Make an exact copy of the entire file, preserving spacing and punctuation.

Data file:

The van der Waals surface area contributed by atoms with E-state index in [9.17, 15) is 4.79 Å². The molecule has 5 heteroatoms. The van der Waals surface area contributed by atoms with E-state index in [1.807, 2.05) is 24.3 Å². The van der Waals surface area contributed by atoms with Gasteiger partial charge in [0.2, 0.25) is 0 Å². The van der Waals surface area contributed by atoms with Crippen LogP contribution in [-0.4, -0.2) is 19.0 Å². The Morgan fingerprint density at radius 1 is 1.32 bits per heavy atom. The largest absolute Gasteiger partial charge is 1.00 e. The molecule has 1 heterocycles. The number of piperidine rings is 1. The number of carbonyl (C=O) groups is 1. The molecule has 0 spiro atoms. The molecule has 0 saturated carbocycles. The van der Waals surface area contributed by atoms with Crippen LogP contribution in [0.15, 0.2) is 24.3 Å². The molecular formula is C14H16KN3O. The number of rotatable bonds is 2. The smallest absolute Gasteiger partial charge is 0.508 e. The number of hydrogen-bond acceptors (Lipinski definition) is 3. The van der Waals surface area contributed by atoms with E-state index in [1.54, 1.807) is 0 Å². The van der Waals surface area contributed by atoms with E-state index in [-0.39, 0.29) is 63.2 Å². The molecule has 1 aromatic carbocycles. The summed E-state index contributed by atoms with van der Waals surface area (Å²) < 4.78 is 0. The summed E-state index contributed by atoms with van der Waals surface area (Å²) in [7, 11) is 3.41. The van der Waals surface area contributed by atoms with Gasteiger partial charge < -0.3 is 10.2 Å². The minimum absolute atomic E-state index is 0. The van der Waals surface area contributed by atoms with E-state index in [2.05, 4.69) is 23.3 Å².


The van der Waals surface area contributed by atoms with E-state index in [9.17, 15) is 4.79 Å². The molecule has 5 heteroatoms. The van der Waals surface area contributed by atoms with E-state index in [1.807, 2.05) is 24.3 Å². The van der Waals surface area contributed by atoms with Gasteiger partial charge in [0.2, 0.25) is 0 Å². The van der Waals surface area contributed by atoms with Crippen LogP contribution in [-0.4, -0.2) is 19.0 Å². The Morgan fingerprint density at radius 1 is 1.32 bits per heavy atom. The largest absolute Gasteiger partial charge is 1.00 e. The molecule has 1 heterocycles. The number of piperidine rings is 1. The number of carbonyl (C=O) groups is 1. The molecule has 0 spiro atoms. The molecule has 0 saturated carbocycles. The van der Waals surface area contributed by atoms with Crippen LogP contribution in [0.15, 0.2) is 24.3 Å². The molecular formula is C14H16KN3O. The number of rotatable bonds is 2. The smallest absolute Gasteiger partial charge is 0.508 e. The number of hydrogen-bond acceptors (Lipinski definition) is 3. The van der Waals surface area contributed by atoms with E-state index in [1.54, 1.807) is 0 Å². The van der Waals surface area contributed by atoms with E-state index in [-0.39, 0.29) is 63.2 Å². The molecule has 1 aromatic carbocycles. The summed E-state index contributed by atoms with van der Waals surface area (Å²) < 4.78 is 0. The summed E-state index contributed by atoms with van der Waals surface area (Å²) in [7, 11) is 3.41. The van der Waals surface area contributed by atoms with Gasteiger partial charge < -0.3 is 10.2 Å². The minimum absolute atomic E-state index is 0. The van der Waals surface area contributed by atoms with E-state index in [2.05, 4.69) is 23.3 Å².